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the sameness of sheep

2017 September 27
by Rachel Turiel

Everything is happening with reassuring predictability. The goldfinches have returned, their bright yellow summer costumes already fading as if adhering to some stricture of fall fashion. The sunbathing vultures unfurl their wing-capes to the morning sun; their days here are numbered. Frost sneaks around the garden like a bandit in the night. Dan is a blur of bow-season comings and goings. (He recently left me with a bag of half eaten chocolate covered espresso beans, which is the exact right drug for solo-parenting).

A decade of similar September memories are lodged in my cells, released under the precise conditions of temporary fatherless children seeking a wrestling partner while I press tomatoes through the assembly line of roasted sauce. Outside it’s cold and then warm and then cold again, daily.

On another note – did you leave that metal pasta spoon (in above photo) at our house after a summer potluck? We are holding it safe for you, while apparently using it.

And yet, I am always blindsided by the melancholy of fall, the way walking through the orange glow of aspens fills me with both awe and a sense of grief. I don’t know, maybe it’s the heartbreaking truth of impermanence. Every day something succumbs.

This year, with the kids in school, I’ve had more time to explore this grief, some of which is due, no doubt, to transitioning out of my role as homeschooling parent; a whole family paradigm, slipped away. But, there’s more. There’s the micro-anguish: present work disappointments, coons nabbing our grapes, the kids orbiting ever farther from the sun of their home. And the macro: climate change, inequality, our cultural lust for the next distraction.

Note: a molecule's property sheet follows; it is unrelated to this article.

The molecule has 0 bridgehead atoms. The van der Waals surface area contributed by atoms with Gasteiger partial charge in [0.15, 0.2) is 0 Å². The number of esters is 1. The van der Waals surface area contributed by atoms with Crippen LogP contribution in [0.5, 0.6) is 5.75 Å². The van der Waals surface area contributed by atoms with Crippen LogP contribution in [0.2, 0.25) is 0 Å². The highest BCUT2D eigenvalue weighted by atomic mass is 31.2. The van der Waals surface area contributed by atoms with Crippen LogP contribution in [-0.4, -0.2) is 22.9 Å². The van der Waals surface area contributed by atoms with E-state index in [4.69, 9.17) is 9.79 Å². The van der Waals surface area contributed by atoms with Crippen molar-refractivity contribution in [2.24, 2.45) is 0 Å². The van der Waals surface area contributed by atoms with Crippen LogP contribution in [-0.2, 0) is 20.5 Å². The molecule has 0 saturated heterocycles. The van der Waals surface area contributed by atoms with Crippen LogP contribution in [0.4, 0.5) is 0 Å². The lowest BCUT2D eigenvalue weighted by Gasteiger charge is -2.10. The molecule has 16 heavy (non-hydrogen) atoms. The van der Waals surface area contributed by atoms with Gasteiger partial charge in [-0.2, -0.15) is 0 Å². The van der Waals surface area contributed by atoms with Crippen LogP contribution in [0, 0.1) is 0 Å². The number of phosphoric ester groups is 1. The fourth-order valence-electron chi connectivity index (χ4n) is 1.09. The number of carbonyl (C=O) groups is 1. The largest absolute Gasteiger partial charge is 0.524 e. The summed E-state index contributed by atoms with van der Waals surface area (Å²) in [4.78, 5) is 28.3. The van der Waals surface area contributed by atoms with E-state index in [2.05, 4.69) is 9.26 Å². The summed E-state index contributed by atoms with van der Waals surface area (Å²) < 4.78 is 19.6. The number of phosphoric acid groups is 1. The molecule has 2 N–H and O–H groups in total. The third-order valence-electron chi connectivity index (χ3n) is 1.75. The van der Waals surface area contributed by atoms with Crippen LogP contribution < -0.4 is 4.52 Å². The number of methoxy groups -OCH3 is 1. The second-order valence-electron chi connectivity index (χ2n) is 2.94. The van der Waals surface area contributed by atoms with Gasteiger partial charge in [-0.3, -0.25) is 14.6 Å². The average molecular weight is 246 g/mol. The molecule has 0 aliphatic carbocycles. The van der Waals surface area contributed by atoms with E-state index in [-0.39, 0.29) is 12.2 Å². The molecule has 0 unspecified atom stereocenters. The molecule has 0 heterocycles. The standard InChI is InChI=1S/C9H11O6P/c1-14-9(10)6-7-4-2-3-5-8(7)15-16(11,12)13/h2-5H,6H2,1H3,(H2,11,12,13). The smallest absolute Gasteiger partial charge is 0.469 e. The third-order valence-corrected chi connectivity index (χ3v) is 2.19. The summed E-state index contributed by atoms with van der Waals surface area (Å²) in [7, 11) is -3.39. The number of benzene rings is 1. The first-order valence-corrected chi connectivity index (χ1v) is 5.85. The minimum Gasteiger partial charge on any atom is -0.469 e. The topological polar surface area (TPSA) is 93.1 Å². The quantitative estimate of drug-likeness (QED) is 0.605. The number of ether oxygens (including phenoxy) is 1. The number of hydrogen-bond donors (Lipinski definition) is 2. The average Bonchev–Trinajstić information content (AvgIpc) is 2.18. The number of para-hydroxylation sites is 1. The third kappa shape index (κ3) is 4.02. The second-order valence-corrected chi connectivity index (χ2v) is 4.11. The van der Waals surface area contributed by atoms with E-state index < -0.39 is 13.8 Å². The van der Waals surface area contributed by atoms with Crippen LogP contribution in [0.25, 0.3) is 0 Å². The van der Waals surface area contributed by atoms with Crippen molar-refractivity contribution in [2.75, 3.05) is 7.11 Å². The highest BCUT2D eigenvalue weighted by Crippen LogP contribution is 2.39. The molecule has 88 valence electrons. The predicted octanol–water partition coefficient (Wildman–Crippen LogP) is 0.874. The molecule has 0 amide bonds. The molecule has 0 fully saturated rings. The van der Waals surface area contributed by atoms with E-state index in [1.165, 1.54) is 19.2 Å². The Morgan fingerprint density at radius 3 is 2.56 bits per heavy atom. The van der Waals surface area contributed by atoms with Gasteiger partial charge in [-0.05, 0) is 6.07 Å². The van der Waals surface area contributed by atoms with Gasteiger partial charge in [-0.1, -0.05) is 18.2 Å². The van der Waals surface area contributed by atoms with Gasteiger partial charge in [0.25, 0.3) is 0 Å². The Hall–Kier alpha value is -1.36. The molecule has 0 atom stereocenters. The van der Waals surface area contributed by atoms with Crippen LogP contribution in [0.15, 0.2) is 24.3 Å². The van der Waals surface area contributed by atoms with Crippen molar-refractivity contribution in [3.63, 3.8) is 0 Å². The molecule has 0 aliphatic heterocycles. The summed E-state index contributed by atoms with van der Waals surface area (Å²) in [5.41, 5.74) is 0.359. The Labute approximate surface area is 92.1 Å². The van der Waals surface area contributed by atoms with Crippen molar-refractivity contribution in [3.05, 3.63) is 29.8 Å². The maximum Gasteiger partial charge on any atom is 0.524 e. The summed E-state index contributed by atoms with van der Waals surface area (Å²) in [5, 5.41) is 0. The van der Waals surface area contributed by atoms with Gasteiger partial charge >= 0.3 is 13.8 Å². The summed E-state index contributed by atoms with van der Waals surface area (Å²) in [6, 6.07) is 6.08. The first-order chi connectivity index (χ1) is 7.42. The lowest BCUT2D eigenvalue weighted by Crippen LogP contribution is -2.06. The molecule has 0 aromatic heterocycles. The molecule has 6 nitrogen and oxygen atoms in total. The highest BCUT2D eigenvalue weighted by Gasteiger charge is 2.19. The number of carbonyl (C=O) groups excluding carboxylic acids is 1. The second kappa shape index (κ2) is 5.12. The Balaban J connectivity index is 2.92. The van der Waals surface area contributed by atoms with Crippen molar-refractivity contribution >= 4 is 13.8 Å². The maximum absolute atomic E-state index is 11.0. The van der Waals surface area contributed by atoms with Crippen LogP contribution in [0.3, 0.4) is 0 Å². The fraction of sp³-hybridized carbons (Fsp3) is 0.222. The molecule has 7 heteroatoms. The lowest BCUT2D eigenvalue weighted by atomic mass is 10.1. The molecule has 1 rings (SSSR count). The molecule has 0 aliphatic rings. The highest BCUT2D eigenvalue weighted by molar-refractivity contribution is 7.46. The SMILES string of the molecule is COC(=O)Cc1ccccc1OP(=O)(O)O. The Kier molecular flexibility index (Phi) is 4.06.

Last arctic gentian of 2017.Last sun-ripened colander of tomatoes, 2017

Christine King, teacher of nonviolent communication, says grief’s job is to drop you into the river of all souls – it asks us to be quiet and stop all forward movement.

I’m finding that grief can be this expressway connecting you both to universal human suffering, and the universal human generosity of spirit. When you’re in grief it’s very difficult to exist on the busy surface of life. And so, you’re plunged into a deeper undercurrent. It unseats any delusions that you will be spared the pain of loss and disappointment because of any wall you’ve erected of money, yoga, organic broccoli or goodness. Grief is a finger tapping you on the shoulder, reminding you that everything you hold dear will change.

And yet, in this raw and open state, small kindnesses become magnified and envelop you like a warm blanket. The morning onslaught of birds to your feeder feels like a holy avian party. Kneeling football players become unexpected heroes. Kate Braestrup, author and chaplain, says “you can trust a human being with grief, for grief is just love squaring up to its oldest enemy.”

And so, I’ve been quieter, taking more walks and less runs, talking less and listening more, feeling more, knowing less, and believing that you can trust a human being with grief. And yet, there is assurance in the predictability of cottonwoods flaring yellow, in the kids that need feeding, the basil that needs harvesting, and another season turning, showing us something inescapable and true.

“I love this nip in the morning air,” I told Dan back when September was young.

“Why?” he asked.

“Because it’s so new.”